Sports Authority announced nearly 140 stores will close this year. Early Wednesday, the company filed for Chapter 11 bankruptcy protection.
As previously reported by the Inquisitr, Sports Authority isn’t the only retailer who has fallen on hard times. Kohl’s is closing stores due to poor performance sometime before June.
In a statement yesterday, the sporting goods retailer said nearly one-third of retail locations will be closed before the summer. The complete list of Sports Authority store closings is available in the company’s bankruptcy documents.
CEO Michael Foss said in a statement that the decision was not easy, but it was an essential step to make Sports Authority a considerably better company for customers, employees, and vendors.
For now, the majority of Sports Authority locations will operate as normal, and customers should not notice a difference in service. Additionally, the company’s website will continue to function and be available for purchases.
The retailer and its creditors are considering two possible options to get the company back on its feet and competitive again. The first option is to eliminate a substantial portion of the company’s debt and cut costs. The second choice is to sell all or part of the business.
The bankruptcy process and restructuring are expected to be completed before May. The Chapter 11 petition will allow Sports Authority to default on the leases of the stores that will close.
CNN Money reported that industry analysts have predicted the bankruptcy filing since January after the athletic apparel retailer revealed it was delinquent on a $20 million debt payment and entered negotiations with several lenders.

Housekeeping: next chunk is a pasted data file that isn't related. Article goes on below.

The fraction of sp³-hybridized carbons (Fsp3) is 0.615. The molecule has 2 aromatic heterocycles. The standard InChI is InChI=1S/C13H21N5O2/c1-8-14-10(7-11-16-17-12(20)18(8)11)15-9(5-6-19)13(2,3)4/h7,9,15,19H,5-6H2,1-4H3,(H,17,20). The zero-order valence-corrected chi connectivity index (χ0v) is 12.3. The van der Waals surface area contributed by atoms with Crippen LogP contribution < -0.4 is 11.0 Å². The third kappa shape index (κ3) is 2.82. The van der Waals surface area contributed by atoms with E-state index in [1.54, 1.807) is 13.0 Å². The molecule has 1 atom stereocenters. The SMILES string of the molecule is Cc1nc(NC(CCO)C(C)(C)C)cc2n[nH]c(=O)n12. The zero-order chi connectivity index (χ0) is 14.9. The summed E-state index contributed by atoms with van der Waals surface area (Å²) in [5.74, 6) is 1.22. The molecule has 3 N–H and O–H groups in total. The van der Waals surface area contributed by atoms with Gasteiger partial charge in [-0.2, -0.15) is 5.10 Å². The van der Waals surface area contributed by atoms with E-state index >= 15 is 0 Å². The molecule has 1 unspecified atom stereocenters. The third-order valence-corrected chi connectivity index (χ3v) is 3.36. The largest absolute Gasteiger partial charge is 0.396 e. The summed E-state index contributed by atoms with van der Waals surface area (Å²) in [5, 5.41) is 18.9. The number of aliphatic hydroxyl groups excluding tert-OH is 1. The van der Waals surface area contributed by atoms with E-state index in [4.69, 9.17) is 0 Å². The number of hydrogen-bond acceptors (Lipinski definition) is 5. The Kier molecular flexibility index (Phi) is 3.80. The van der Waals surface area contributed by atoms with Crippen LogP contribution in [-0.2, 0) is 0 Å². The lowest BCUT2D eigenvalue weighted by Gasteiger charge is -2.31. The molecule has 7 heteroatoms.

According to the filed documents, Sports Authority has 450 stores and 14,500 employees, most of which are part-time. The company has over $1 billion in debt and assets valued between $500,000 and $1 billion.
“In terms of their long-term viability, I think they need to do more than just close stores,” said Andrew Bove, a credit analyst with Standard & Poors. “There’s other issues. They’re not doing enough to get consumers in the door to spend money.”
While Sports Authority is in bankruptcy, it will use $595 million in additional borrowed funds to maintain operations. However, unless a buyer comes forward to purchase the remaining stores, the loan may never get paid back.
While Bove believes the company has brand recognition and is a leader in the sporting goods retail industry, a buyer willing to take on the risk will be quite a challenge. He says Sports Authority still has value, so the challenge may not be an impossible one.
Nearly 10 years ago, Sports Authority was the largest retailer in the sports apparel and equipment category. Since then, however, the company has struggled with a massive debt load. Dick’s Sporting Goods, a major competitor, has taken the top spot in recent years.
“Someone who wants to shop in a brick-and-mortar store and try on the baseball glove, or get the feel of a golf club, wants a better shopping experience,” said Larry Perkins of SierraConstellation Partners, an expert in business reorganizations. “That’s not Sports Authority any more.”
Like other large retailers, Sports Authority has been losing the game against online retailers like Amazon and Fanatics. Also, online retail sites operated by the NFL and NBA have lured customers away from the company’s stores.
“You used to go to Sports Authority or some other store to buy your fan gear. Now it’s much easier to find online,” said Perkins.
Sports Authority owns the naming rights to the stadium where the Denver Broncos play. The 25-year contract costs the company $6 million per year, and it is unclear how the bankruptcy will affect the deal.
In addition to the 140 stores that will close in 2016, Sports Authority will also shutter two distribution centers in Denver and Chicago. The sporting goods retailer is owned by private equity firm Leonard Green & Partners LP, who bought it for $1.3 billion in 2006.
[Photo by Tim Boyle/Getty Images]